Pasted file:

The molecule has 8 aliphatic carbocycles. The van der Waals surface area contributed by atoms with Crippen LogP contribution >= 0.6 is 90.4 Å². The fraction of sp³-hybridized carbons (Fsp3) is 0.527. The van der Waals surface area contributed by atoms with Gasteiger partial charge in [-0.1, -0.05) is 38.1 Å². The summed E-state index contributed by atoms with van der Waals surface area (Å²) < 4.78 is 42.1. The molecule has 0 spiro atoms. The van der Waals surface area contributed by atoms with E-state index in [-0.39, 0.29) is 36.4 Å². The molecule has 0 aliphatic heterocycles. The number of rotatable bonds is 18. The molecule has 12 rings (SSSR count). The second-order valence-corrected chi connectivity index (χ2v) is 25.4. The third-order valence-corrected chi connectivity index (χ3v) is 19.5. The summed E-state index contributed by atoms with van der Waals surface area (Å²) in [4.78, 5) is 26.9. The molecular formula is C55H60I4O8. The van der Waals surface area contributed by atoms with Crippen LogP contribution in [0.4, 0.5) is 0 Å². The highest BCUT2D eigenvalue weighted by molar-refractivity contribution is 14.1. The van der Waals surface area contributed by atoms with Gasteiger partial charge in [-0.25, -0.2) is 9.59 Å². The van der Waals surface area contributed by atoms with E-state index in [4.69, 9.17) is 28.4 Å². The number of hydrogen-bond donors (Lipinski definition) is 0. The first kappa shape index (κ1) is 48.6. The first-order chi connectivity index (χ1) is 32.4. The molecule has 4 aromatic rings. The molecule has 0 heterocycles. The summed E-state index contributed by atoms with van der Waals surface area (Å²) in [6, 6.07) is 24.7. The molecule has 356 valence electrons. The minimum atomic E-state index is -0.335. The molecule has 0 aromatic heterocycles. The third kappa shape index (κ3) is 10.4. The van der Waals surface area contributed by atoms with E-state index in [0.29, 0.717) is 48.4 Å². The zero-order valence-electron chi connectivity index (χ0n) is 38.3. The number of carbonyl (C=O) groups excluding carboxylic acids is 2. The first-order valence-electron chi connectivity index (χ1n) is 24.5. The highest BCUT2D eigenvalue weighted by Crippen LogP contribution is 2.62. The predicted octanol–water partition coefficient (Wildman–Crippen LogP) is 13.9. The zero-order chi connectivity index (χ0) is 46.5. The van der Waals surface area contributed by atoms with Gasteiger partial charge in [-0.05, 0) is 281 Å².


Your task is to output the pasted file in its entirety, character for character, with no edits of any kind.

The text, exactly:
The molecule has 8 aliphatic carbocycles. The van der Waals surface area contributed by atoms with Crippen LogP contribution >= 0.6 is 90.4 Å². The fraction of sp³-hybridized carbons (Fsp3) is 0.527. The van der Waals surface area contributed by atoms with Gasteiger partial charge in [-0.1, -0.05) is 38.1 Å². The summed E-state index contributed by atoms with van der Waals surface area (Å²) < 4.78 is 42.1. The molecule has 0 spiro atoms. The van der Waals surface area contributed by atoms with E-state index in [-0.39, 0.29) is 36.4 Å². The molecule has 0 aliphatic heterocycles. The number of rotatable bonds is 18. The molecule has 12 rings (SSSR count). The second-order valence-corrected chi connectivity index (χ2v) is 25.4. The third-order valence-corrected chi connectivity index (χ3v) is 19.5. The summed E-state index contributed by atoms with van der Waals surface area (Å²) in [4.78, 5) is 26.9. The molecular formula is C55H60I4O8. The van der Waals surface area contributed by atoms with Crippen LogP contribution in [0.4, 0.5) is 0 Å². The highest BCUT2D eigenvalue weighted by molar-refractivity contribution is 14.1. The van der Waals surface area contributed by atoms with Gasteiger partial charge in [-0.25, -0.2) is 9.59 Å². The van der Waals surface area contributed by atoms with E-state index in [4.69, 9.17) is 28.4 Å². The number of hydrogen-bond donors (Lipinski definition) is 0. The first kappa shape index (κ1) is 48.6. The first-order chi connectivity index (χ1) is 32.4. The molecule has 4 aromatic rings. The molecule has 0 heterocycles. The summed E-state index contributed by atoms with van der Waals surface area (Å²) in [6, 6.07) is 24.7. The molecule has 356 valence electrons. The minimum atomic E-state index is -0.335. The molecule has 0 aromatic heterocycles. The third kappa shape index (κ3) is 10.4. The van der Waals surface area contributed by atoms with E-state index in [0.29, 0.717) is 48.4 Å². The zero-order valence-electron chi connectivity index (χ0n) is 38.3. The number of carbonyl (C=O) groups excluding carboxylic acids is 2. The first-order valence-electron chi connectivity index (χ1n) is 24.5. The highest BCUT2D eigenvalue weighted by Crippen LogP contribution is 2.62. The predicted octanol–water partition coefficient (Wildman–Crippen LogP) is 13.9. The zero-order chi connectivity index (χ0) is 46.5. The van der Waals surface area contributed by atoms with Gasteiger partial charge in [-0.05, 0) is 281 Å².